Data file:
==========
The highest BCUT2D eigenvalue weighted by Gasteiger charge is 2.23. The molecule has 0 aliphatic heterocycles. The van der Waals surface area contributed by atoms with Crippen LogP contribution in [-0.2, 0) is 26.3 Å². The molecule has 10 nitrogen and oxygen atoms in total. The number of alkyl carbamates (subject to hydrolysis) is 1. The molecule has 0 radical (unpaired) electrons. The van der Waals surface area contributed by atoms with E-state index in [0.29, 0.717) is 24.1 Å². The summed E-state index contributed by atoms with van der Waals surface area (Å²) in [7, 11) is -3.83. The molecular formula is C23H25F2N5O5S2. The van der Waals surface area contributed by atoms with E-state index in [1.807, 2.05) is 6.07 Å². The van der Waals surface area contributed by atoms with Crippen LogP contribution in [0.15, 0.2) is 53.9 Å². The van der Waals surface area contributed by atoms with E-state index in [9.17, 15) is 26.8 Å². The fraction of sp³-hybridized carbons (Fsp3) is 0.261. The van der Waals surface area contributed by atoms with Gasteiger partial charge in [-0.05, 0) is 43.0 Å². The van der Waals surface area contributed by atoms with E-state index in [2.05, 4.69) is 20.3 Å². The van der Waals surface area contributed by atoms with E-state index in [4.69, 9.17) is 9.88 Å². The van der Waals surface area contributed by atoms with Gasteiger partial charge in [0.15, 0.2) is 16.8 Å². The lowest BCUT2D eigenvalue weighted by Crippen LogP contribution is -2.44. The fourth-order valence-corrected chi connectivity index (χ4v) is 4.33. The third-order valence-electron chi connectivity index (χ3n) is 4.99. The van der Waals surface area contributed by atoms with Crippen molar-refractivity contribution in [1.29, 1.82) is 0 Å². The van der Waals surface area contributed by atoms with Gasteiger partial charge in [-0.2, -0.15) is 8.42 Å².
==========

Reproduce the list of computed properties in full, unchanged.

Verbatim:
The highest BCUT2D eigenvalue weighted by Gasteiger charge is 2.23. The molecule has 0 aliphatic heterocycles. The van der Waals surface area contributed by atoms with Crippen LogP contribution in [-0.2, 0) is 26.3 Å². The molecule has 10 nitrogen and oxygen atoms in total. The number of alkyl carbamates (subject to hydrolysis) is 1. The molecule has 0 radical (unpaired) electrons. The van der Waals surface area contributed by atoms with E-state index in [0.29, 0.717) is 24.1 Å². The summed E-state index contributed by atoms with van der Waals surface area (Å²) in [7, 11) is -3.83. The molecular formula is C23H25F2N5O5S2. The van der Waals surface area contributed by atoms with E-state index in [1.807, 2.05) is 6.07 Å². The van der Waals surface area contributed by atoms with Crippen LogP contribution in [0.15, 0.2) is 53.9 Å². The van der Waals surface area contributed by atoms with E-state index in [9.17, 15) is 26.8 Å². The fraction of sp³-hybridized carbons (Fsp3) is 0.261. The van der Waals surface area contributed by atoms with Gasteiger partial charge in [-0.05, 0) is 43.0 Å². The van der Waals surface area contributed by atoms with E-state index in [2.05, 4.69) is 20.3 Å². The van der Waals surface area contributed by atoms with E-state index in [4.69, 9.17) is 9.88 Å². The van der Waals surface area contributed by atoms with Gasteiger partial charge in [0.15, 0.2) is 16.8 Å². The lowest BCUT2D eigenvalue weighted by Crippen LogP contribution is -2.44. The fourth-order valence-corrected chi connectivity index (χ4v) is 4.33. The third-order valence-electron chi connectivity index (χ3n) is 4.99. The van der Waals surface area contributed by atoms with Crippen molar-refractivity contribution in [1.29, 1.82) is 0 Å². The van der Waals surface area contributed by atoms with Gasteiger partial charge in [-0.2, -0.15) is 8.42 Å².